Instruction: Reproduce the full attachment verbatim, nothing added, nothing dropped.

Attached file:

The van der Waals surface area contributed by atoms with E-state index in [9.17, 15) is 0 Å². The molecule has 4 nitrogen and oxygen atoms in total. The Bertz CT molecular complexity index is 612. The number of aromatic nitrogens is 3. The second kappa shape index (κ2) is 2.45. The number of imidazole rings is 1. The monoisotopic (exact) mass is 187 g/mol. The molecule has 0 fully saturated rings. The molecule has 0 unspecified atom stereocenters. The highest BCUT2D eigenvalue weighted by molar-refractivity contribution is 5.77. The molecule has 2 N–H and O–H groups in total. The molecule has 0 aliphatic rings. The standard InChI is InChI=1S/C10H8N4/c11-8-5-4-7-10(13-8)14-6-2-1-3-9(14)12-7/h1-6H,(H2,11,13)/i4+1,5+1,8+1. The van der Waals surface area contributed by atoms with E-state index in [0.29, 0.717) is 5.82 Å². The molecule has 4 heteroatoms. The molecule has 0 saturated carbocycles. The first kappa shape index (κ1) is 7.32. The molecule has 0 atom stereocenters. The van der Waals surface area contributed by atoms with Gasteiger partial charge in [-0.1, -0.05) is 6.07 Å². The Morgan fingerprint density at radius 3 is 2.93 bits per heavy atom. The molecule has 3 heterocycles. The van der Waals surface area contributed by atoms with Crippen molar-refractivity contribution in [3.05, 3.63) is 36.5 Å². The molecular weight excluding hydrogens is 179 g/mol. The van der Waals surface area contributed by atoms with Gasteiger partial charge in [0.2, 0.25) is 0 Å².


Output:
The van der Waals surface area contributed by atoms with E-state index in [9.17, 15) is 0 Å². The molecule has 4 nitrogen and oxygen atoms in total. The Bertz CT molecular complexity index is 612. The number of aromatic nitrogens is 3. The second kappa shape index (κ2) is 2.45. The number of imidazole rings is 1. The monoisotopic (exact) mass is 187 g/mol. The molecule has 0 fully saturated rings. The molecule has 0 unspecified atom stereocenters. The highest BCUT2D eigenvalue weighted by molar-refractivity contribution is 5.77. The molecule has 2 N–H and O–H groups in total. The molecule has 0 aliphatic rings. The standard InChI is InChI=1S/C10H8N4/c11-8-5-4-7-10(13-8)14-6-2-1-3-9(14)12-7/h1-6H,(H2,11,13)/i4+1,5+1,8+1. The van der Waals surface area contributed by atoms with E-state index in [0.29, 0.717) is 5.82 Å². The molecule has 4 heteroatoms. The molecule has 0 saturated carbocycles. The first kappa shape index (κ1) is 7.32. The molecule has 0 atom stereocenters. The van der Waals surface area contributed by atoms with Gasteiger partial charge in [-0.1, -0.05) is 6.07 Å². The Morgan fingerprint density at radius 3 is 2.93 bits per heavy atom. The molecule has 3 heterocycles. The van der Waals surface area contributed by atoms with Crippen molar-refractivity contribution in [3.05, 3.63) is 36.5 Å². The molecular weight excluding hydrogens is 179 g/mol. The van der Waals surface area contributed by atoms with Gasteiger partial charge in [0.2, 0.25) is 0 Å².